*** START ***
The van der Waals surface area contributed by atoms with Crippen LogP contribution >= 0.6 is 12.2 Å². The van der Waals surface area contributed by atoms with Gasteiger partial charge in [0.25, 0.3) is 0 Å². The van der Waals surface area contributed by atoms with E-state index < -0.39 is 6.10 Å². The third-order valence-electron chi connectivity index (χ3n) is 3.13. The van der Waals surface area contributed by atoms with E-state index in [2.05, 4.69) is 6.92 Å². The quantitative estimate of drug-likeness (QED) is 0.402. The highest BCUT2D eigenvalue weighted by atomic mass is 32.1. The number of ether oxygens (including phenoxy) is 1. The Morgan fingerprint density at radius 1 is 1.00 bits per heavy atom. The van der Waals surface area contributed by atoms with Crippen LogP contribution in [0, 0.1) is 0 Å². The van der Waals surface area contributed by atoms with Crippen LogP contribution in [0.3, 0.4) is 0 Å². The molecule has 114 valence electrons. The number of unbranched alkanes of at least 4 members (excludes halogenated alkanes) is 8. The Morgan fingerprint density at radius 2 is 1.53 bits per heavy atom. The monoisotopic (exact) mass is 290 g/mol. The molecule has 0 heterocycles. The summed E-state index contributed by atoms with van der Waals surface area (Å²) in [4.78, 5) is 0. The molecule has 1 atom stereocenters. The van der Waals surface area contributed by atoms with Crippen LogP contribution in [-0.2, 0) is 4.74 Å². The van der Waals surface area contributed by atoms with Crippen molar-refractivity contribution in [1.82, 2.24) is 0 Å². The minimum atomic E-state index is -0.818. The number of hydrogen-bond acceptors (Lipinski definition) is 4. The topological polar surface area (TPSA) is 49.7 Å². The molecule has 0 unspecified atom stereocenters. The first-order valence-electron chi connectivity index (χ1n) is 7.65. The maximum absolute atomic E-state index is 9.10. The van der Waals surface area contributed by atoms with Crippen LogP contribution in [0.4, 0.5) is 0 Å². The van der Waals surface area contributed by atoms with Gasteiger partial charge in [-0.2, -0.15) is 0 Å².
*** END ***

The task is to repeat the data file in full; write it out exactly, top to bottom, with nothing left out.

The van der Waals surface area contributed by atoms with Crippen LogP contribution >= 0.6 is 12.2 Å². The van der Waals surface area contributed by atoms with Gasteiger partial charge in [0.25, 0.3) is 0 Å². The van der Waals surface area contributed by atoms with E-state index < -0.39 is 6.10 Å². The third-order valence-electron chi connectivity index (χ3n) is 3.13. The van der Waals surface area contributed by atoms with E-state index in [2.05, 4.69) is 6.92 Å². The quantitative estimate of drug-likeness (QED) is 0.402. The highest BCUT2D eigenvalue weighted by atomic mass is 32.1. The number of ether oxygens (including phenoxy) is 1. The Morgan fingerprint density at radius 1 is 1.00 bits per heavy atom. The van der Waals surface area contributed by atoms with Crippen LogP contribution in [0, 0.1) is 0 Å². The van der Waals surface area contributed by atoms with Crippen LogP contribution in [0.3, 0.4) is 0 Å². The molecule has 114 valence electrons. The number of unbranched alkanes of at least 4 members (excludes halogenated alkanes) is 8. The Morgan fingerprint density at radius 2 is 1.53 bits per heavy atom. The monoisotopic (exact) mass is 290 g/mol. The molecule has 0 heterocycles. The summed E-state index contributed by atoms with van der Waals surface area (Å²) in [4.78, 5) is 0. The molecule has 1 atom stereocenters. The van der Waals surface area contributed by atoms with Crippen LogP contribution in [-0.2, 0) is 4.74 Å². The van der Waals surface area contributed by atoms with Crippen molar-refractivity contribution in [1.82, 2.24) is 0 Å². The minimum atomic E-state index is -0.818. The number of hydrogen-bond acceptors (Lipinski definition) is 4. The topological polar surface area (TPSA) is 49.7 Å². The molecule has 0 unspecified atom stereocenters. The first-order valence-electron chi connectivity index (χ1n) is 7.65. The maximum absolute atomic E-state index is 9.10. The van der Waals surface area contributed by atoms with Crippen LogP contribution in [0.4, 0.5) is 0 Å². The van der Waals surface area contributed by atoms with Gasteiger partial charge in [-0.2, -0.15) is 0 Å².